In response to a February 3, 2017 memorandum by the President to the Secretary of Labor, on March 2, 2017, the DOL proposed to extend for 60 days the applicability date for final rules on the Best Interest Contract Exemption (the “BIC Exemption”), the Principal Transactions Exemption, certain other prohibited transaction exemptions, and the definition of who is a “fiduciary” under ERISA and the Internal Revenue Code.
The final rule defining a “fiduciary,” promulgated on April 8, 2016, significantly broadened the class of persons treated as fiduciaries with regard to an employee benefit plan by including persons who provide investment advice or recommendations regarding plan assets in exchange for compensation. Administrative class exemptions from the prohibited transaction rules provided very specific rules that broker-dealers, insurance agents and investment advisors were required to follow in order to avoid engaging in prohibited transactions, which if engaged in would subject them to excise taxes and civil liability. Together, these “Rules” have been viewed as over-reaching and burdensome by the investment advisor and financial services communities. Plan sponsors and fiduciaries commonly viewed the Rules as one more plan administration due diligence “headache.”
By Notice published on March 10, 2017, the DOL also announced a temporary enforcement policy on the Rules. The extension and temporary enforcement policies materially impact employers, plan fiduciaries and financial service providers, who were concerned that confusion as to the effective date of, in particular, the BIC Exemption, would cause significant issues with inadvertent non-compliance and breaches of fiduciary duties in ERISA plan administration.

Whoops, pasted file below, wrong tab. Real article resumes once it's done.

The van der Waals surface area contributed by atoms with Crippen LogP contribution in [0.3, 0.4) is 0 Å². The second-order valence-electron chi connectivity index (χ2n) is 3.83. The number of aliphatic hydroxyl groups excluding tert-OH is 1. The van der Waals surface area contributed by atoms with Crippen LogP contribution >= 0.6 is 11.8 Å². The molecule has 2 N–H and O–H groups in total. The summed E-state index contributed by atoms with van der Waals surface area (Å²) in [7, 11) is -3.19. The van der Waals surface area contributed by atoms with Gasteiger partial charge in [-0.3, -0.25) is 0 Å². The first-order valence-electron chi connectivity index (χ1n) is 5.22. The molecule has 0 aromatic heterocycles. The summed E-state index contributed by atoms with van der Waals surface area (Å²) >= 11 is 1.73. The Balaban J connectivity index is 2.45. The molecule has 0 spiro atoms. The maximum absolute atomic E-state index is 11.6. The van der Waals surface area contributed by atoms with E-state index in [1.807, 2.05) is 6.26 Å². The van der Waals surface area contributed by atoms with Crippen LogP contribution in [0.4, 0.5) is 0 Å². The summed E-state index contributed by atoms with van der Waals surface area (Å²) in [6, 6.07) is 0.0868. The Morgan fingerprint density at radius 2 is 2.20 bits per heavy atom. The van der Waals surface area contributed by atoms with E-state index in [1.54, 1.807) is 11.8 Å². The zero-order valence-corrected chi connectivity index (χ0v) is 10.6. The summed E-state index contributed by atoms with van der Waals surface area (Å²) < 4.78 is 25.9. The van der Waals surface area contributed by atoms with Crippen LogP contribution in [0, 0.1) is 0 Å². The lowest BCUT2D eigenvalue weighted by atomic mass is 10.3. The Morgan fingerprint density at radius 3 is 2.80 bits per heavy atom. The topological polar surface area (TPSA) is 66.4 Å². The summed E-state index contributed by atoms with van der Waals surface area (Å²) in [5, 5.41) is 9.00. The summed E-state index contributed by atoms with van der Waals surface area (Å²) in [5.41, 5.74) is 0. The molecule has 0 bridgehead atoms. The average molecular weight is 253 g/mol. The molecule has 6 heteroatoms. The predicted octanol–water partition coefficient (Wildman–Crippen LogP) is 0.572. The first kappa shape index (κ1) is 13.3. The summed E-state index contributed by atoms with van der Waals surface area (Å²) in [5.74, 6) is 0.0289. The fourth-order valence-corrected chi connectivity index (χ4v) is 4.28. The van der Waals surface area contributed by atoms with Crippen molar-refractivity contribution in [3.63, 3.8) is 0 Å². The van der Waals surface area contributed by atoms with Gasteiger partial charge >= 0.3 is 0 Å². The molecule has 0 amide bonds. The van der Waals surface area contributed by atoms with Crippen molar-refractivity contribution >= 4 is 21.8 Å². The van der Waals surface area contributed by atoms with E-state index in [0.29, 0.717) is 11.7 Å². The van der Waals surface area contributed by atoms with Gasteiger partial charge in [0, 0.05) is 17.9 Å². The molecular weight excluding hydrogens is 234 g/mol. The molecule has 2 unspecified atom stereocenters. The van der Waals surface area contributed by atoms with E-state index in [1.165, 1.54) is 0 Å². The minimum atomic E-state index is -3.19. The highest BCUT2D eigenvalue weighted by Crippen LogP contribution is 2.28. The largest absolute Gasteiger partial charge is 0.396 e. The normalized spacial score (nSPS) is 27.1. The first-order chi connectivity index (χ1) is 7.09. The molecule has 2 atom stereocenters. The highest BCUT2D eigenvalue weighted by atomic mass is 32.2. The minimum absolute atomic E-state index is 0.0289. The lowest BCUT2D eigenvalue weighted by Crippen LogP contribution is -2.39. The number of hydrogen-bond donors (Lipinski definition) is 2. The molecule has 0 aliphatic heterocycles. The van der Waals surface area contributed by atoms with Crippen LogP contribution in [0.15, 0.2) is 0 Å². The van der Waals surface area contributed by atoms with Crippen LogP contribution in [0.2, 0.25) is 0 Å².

In the March 2nd publication, the DOL proposed to extend for 60 days the Rules that are otherwise applicable on April 10, 2017. The new applicability dates are proposed to be extended from April 10, 2017 to June 9, 2017 for, specifically, the fiduciary rule, the BIC Exemption, the Class Exemption for Principal Transactions in Certain Assets Between Investment Advice Fiduciaries and Employee Benefit Plans and IRAs, and Prohibited Transactions Exemptions (“PTEs”) 84-24, 86-128, 75-1, 77-4, 80-83, and 83-1.
The DOL temporary enforcement policy of March 10, 2017 provides that:
• If the proposed rule providing for a 60-day extension of the applicability dates of the Rules becomes final, the DOL will not initiate enforcement action against an investment advisor or financial institution due to non-compliance with the Rules during the “gap” period between the original applicability date of April 10, 2017, and the date the DOL issues a final determination which officially extends the Rules’ applicability date to June 9, 2017; and
• In the event the DOL decides not to extend the April 10, 2017 applicability date of the Rules, the DOL will not initiate enforcement action against an investment advisor or financial institution that fails to comply with the Rules, but corrects the non-compliance, and thus satisfies the rules, within a “reasonable period.” The DOL will treat the 30-day cure period under the BIC Exemption as a “reasonable period” for cure for incidents of non-compliance.
The DOL says it will consider publishing other relief from these Rules as the need for such relief becomes evident. In the March 10th Notice, the DOL stressed, however, that the provision of temporary enforcement relief should not be taken as foreshadowing a determination that applicability dates will, in fact, be extended to June 9, 2017. It is this author’s opinion that the temporary enforcement relief should also not be construed as any evidence that the DOL will back off the aggressive compliance posture reflected by the these Rules in future rulemaking.